Have you ever seen a tornado? The violent, swirling winds of tornadoes understandably strike fear into the hearts of even the bravest souls. Only the most daring storm chasers want to get close to a tornado…and they put themselves in danger purely for the pursuit of science.
But what if you encountered a tornado underwater? And what if it was made of swirling fish instead of cyclonic winds? That amazing sight would be what some scientists call a fish “tornado" and it's a real phenomenon!
Photographer and marine scientist Octavio Aburto caught this unique phenomenon in pictures and video during his studies at Cabo Pulmo National Park. This large marine reserve in Mexico's Sea of Cortez sits north of Cabo San Lucas off the tip of Baja California.
At Cabo Pulmo National Park, Aburto studies the movements and courtship behavior of the bigeye trevally, which is sometimes known as the bigeye jack, great trevally, six-banded trevally, and dusky jack. It's a particular species of a common large fish that's part of the jack family Carangidae.
During his studies, Aburto witnessed the unique courtship behavior of the bigeye trevally, in which humongous groups of the fish swim rapidly together and around one another at high speeds. Their behavior creates a moving, swirling column of fish that can only be accurately described as a fish “tornado." A fish “tornado" can be made up of thousands of fish!
Aburto witnessed these fish tornadoes on many occasions, but it took him nearly three years to be in the right place at the right time to capture the phenomenon in pictures and video. His incredible photographs and videos have become sensations on the Internet.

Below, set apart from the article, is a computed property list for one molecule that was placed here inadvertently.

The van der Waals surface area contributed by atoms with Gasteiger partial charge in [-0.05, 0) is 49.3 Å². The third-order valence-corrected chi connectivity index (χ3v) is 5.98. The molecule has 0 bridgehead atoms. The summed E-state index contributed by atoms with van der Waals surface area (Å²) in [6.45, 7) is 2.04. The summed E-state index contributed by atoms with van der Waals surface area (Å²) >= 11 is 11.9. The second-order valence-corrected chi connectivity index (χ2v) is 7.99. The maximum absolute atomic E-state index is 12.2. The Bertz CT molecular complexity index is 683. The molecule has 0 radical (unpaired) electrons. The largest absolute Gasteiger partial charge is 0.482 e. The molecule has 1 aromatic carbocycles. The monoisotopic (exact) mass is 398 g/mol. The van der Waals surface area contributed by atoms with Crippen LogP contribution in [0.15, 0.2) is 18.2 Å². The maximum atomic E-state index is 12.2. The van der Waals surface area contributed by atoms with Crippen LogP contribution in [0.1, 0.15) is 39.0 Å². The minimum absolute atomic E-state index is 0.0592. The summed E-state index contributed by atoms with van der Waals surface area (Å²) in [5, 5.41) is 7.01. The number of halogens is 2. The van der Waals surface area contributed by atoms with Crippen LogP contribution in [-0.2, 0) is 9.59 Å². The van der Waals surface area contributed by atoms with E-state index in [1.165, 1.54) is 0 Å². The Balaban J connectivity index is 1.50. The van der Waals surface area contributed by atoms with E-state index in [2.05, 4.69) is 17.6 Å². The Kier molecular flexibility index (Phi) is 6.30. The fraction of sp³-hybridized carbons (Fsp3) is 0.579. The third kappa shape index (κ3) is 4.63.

Marine biologists who have seen the photographs and videos point out that such courtship behavior amongst fish is not uncommon. It doesn't always rise to the level of a fish “tornado," however, so what Aburto was able to capture is still special.
If you know much about fish, you probably know that it's not uncommon for fish to swim in groups. Upon seeing a group of fish swimming together, many children will immediately exclaim, “A school of fish!"
School is actually a technical term with a particular meaning when it comes to a group of fish. Any group of fish congregating together is called a shoal. For a shoal to be considered a school, it must meet certain criteria.
If you see a simple grouping of fish, it's a shoal. If, however, those fish swim together in a synchronized manner — swimming together at the same speed, in the same direction, and turning at the same time — then they can be called a school.
Why do fish tend to hang out in groups, whether they're shoals or schools? There are several reasons, but they all boil down to the fact there's safety — and success — to be found in groups.
Fish in groups find food easier. Swimming in groups also helps fish find potential mates. If danger approaches, it's much safer to be part of a large group of fish than to be on your own. And who knows? It may just be more fun for fish to hang out with friends. Don't you think it would be fun to swim as part of a fish “tornado"? We do!